Thursday, October 18, 2012

Yonghegong - Lama Temple

Last weekend Margot and I visited the Lama Temple or Yonghegong in Beijing. The place built in 1694 as a residence for Prince Yong of the Qing Dynasty. After Yong's death his successor converted it into a Tibetan Buddhist monastery.

It is an interesting combination on tourist site and working Buddhist temple.

The site survived the Cultural Revolution (1996-1976) thanks to the personal intervention of Zhou Enlai. During this time period many relics of the Imperial period were destroyed.

Here you can see one of the monks monitoring one of the incense burning vessels.

The streets leading to the temple and even the subway station is crowded with incense vendors.

As I said it is a working temple.

I think the sign is saying don't take pictures inside the hall. But I took it more literally. I can assure you I didn't burn any film in the hall although I did capture a few photons on the CMOS sensor in my camera.

The halls all run together so I'm not sure which on this is.

Apparently Buddha takes many forms.

That is a short fat Buddha above and several more svelte Buddhas here.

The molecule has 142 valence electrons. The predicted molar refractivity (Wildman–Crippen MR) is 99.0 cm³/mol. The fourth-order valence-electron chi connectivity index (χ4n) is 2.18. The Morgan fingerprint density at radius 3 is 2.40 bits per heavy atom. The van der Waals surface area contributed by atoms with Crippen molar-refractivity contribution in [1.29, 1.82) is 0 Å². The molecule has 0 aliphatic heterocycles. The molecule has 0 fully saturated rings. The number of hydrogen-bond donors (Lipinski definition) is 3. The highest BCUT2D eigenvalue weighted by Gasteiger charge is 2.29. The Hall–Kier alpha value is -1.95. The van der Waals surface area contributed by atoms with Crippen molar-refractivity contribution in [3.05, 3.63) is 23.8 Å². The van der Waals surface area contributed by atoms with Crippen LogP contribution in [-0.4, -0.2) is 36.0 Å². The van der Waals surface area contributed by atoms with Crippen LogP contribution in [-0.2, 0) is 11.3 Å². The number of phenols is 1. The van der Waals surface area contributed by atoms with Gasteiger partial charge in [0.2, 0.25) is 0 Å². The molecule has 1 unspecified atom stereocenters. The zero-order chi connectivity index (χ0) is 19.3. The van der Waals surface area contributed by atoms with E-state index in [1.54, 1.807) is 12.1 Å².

I'm sure the hand positions have significance but you will have to explore that on your own.

Sort of hard to see here but there are a series of desks or reading stations in this hall. I gather it must be used for instruction or meditation.

This Buddha is allegedly carved from a single sandlewood tree. The statue is 18 meters above ground and 8 meters below ground.

I find the architecture very interesting.

Notice the bells on many of the eves.

Another shot of the architecture.

This is a smaller hall off to the side.

I thought the grass on the roof was interesting.

I imagine this place was spruced up with a fresh coat of paint for the Olympics 4 years ago. It looks really nice.

There are a number of ginko trees in the compound. I didn't realize they bore fruit.

These are nice - but fake. They appear to be made of painted wood.

There is a small museum inside with a number of artifacts. This is a robe. Margot was impressed by the embroidery.

Ok. These items are made from human skulls. Those are kapala or cups on the top and damaru or drums on the bottom.

Don't believe me? Take a look at the closeup below.

If I read the wikipedia article right one half is a male skull and the other half is a female.

Learn more here --> Damaru or Kapala

Interesting information about the source of skulls and which have the most ritual power. --> Kapala Sources

This is bumpa or ritual vase. Not as exotic as the damaru or kapala.

After we left the temple we walked down a hutong toward the subway station. Here are a number of narrow passage ways off the main alley.

I can never tell exactly here the common property ends and someone's home begins. Depending of the length there may be dozens of homes off these little passageways.

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